Philosophy of an Amateur Photographer

Incidentally, of late, I have been discussing photography a lot with my friends. Recently, a friend of mine posed a question to me on the dilemma of a photographer about whether to capture a great moment, without bothering over image quality, or should one wait till one can ensure good quality and take whatever pictures are available then.



Now, I am just an amateur pursuing a hobby and clearly,  have no mastery over the art. But that has never stopped me from philosophizing over the subject ever before, so I thought why stop now. And I decided to respond. My response to him was such...






There are individuals who find the act of capturing a moment by itself euphoric but everything that follows as uninspiring. Be it manipulating the image or sharing it with an audience. They are more inclined to keep the photos to themselves than having to alter the original image for better effect. For them the thrill is in the act of capturing the moment through camera with all the manual settings.


On the other hand, there are also individuals, who believe in creating a final visual imagery that instigates a sense of awe amongst the audience. They don’t mind digitally tweaking the pictures a bit and creating a visually mesmerizing image.



These two types fall on the opposite sides of the pole. Yet in every respect they are both generally referred as Photographers. I respect these varying opinions for everyone's entitled to their own point of view. However, personally, I have a different take on these things.



Personally, to me - Poetry, Prose, Sketching, Painting, Sculpting, Photography and all such things – neither has anything to do with Creativity.



There are a finite set of ideas that govern the entire work of art since the discovery of art forms. In painting, there's portrait, landscape, abstract etc. In poetry, there's sonnet, haiku, freestyle etc. And in photography, there's wildlife, street photography, etc.Now, whether you draw a portrait of Monalisa or Mother Teressa, whether you write an haiku on spring or autumn, whether you click a snap of an eagle or a frog ... to me, there's no difference. I don't see Creativity in it. Then again, Creativity is overrated.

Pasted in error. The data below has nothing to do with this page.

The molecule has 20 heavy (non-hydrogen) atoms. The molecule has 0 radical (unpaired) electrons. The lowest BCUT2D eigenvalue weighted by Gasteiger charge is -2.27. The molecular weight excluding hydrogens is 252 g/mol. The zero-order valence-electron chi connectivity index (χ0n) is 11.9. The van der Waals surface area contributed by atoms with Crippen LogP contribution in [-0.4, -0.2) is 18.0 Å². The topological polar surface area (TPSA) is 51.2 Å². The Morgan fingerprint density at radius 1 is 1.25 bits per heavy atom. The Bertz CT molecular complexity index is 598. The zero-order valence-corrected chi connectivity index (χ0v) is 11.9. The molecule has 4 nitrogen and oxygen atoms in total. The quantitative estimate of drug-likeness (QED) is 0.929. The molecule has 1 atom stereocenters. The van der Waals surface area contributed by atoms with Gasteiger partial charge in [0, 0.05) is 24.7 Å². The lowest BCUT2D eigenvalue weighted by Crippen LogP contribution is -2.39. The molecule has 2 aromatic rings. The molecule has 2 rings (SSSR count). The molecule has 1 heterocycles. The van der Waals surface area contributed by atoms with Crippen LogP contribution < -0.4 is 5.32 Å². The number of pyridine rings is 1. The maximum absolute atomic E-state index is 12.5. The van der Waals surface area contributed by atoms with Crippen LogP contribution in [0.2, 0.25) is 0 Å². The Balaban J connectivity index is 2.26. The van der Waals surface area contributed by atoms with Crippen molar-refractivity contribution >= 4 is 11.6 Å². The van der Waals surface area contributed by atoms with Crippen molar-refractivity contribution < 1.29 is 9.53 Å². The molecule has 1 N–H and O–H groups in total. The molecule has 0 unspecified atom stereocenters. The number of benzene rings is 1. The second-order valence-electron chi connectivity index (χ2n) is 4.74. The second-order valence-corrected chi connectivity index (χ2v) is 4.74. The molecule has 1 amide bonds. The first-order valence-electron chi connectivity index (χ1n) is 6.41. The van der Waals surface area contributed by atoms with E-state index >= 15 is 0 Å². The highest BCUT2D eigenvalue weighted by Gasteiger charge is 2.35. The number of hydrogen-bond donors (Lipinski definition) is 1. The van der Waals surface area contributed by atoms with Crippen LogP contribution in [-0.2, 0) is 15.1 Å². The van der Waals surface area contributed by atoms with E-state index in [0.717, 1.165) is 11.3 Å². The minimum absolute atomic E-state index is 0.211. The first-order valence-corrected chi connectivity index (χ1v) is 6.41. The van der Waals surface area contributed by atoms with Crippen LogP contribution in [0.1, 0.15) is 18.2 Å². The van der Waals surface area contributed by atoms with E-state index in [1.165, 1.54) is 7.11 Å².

It’s the conditioned human mind that is in awe of something it can’t do itself and so starts praising the particular piece of work. And when there’s a good chunk of audience appreciating something, that piece of work becomes popular. And the generation that follows hence  sees it as an work of genius.



If you look at the history, from literature to art there have been the so called geniuses, who were not recognized in their own era. Their work was not appreciated then even though it was the same piece of work. Then someone thought it was incredibly brilliant and few others concurred. And the following generation just blindly accepted it to be a work of art.



If Painting or Poetry is Creativity than so is Programming. Because there’s a sect of programmers who believe – code is poetry. So would be the case with Microbiologists and Genetic Engineers. They all in their minds do believe they are creating something.


There’s no such thing as Creativity. Nothing that we do is unique or original. Of course, our ignorance of the history does give us the liberty to make that assumption. When Wright Brothers invented airplane, they sincerely believed it was their original idea. But history would beg to differ.



Then why do we humans constantly lay so much stress on creativity. Why so many of us aspire to be a creative genius. 



At the surface, we may talk about exploring our creativity or such thing. What we really are trying to do is find a way to channelize our undying desire to express ourselves. We, the way we are wired, are programmed to be Exhibitionists. Even the ones who are generally considered Introverts can be found blatantly talking about themselves when probed in the right way. This need to express ourselves is so strong that it has survived the evolution and the advancement of mankind.



So basically we are just storytellers, who love sharing stories. Be it ours or someone else’s, we love to weave an  engaging story. Take for instance, any prized artefact on auction. It’s the story behind the artefact that increases its net worth and not always the merit of the artefact itself. Often times, these stories are work of fiction, mainly because of the realization that stories sell.



We are consumers of stories – telling and listening to stories is what we do. What we have been doing since Genesis. And a story needs an audience. A story needs to have an ability to capture the rapt attention of its audience.